Publication date: 15 October 2018 Source: Author: Jude Nwafor Eze, Coleen Vogel, Philip Audu Ibrahim Flood is known to cause devastating livelihood impacts, suffering and economic damages. To reduce the impact of floods, it is very important to identify and understand the socio-economic factors that determine people’s ability to cope with stress or change. Consequently, the study assesses the social vulnerability of the households to floods in Niger State, in order to provide the empirical evidence necessary for flood adaptation policies (...) and strategies in the state. The data for the research were obtained from the household survey and Dartmouth Flood Observatory. The data obtained were analysed using descriptive and statistical analysis. The results show that flood events in the study area were caused by heavy rainfall, compounded by the opening of the Shiroro dam gate to release the excess flood in the reservoir. Moreover, results of Student “t” test and One-Way Analysis of Variance on socio-economic characteristics show that households’ major economic activities, educational status, household size, income distribution, and membership of cooperative society were significant at p 10, do not belong to cooperative society and earn less that N21000 per month have higher mean frequency, thus, the predominant households were, therefore, farmers, illiterate, have large family size, poor, and have no access to loan. Thus, the socio-economic characteristics of the households in the study area contribute to their vulnerability to floods by reducing their coping capacity. Based on the results of the assessment, it is recommended that measures are taken to mainstream flood adaptation into the development process. (shrink)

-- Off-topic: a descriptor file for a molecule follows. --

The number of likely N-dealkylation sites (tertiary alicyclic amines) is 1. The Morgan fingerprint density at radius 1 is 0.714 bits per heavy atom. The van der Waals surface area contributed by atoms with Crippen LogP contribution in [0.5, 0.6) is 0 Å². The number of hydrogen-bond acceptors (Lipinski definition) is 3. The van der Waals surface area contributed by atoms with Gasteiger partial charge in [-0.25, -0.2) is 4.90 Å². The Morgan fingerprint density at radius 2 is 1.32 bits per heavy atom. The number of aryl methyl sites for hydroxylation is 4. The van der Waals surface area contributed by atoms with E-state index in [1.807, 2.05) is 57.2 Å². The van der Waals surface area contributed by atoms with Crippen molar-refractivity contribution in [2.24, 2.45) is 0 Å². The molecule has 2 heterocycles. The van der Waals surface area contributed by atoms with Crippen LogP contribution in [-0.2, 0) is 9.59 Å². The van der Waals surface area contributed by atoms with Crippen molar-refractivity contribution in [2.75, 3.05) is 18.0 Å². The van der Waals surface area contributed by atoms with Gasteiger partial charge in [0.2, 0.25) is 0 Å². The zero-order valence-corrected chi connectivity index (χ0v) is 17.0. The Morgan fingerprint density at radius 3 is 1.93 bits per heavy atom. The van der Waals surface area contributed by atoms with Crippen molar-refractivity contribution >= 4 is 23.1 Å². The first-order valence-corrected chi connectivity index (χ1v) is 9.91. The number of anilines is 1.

_Achieving Our Humanity_ explores a postracial future through a philosophical analysis of the social, cultural, economic and political experiences of race in the past and what this might mean for our present and, most importantly, our future.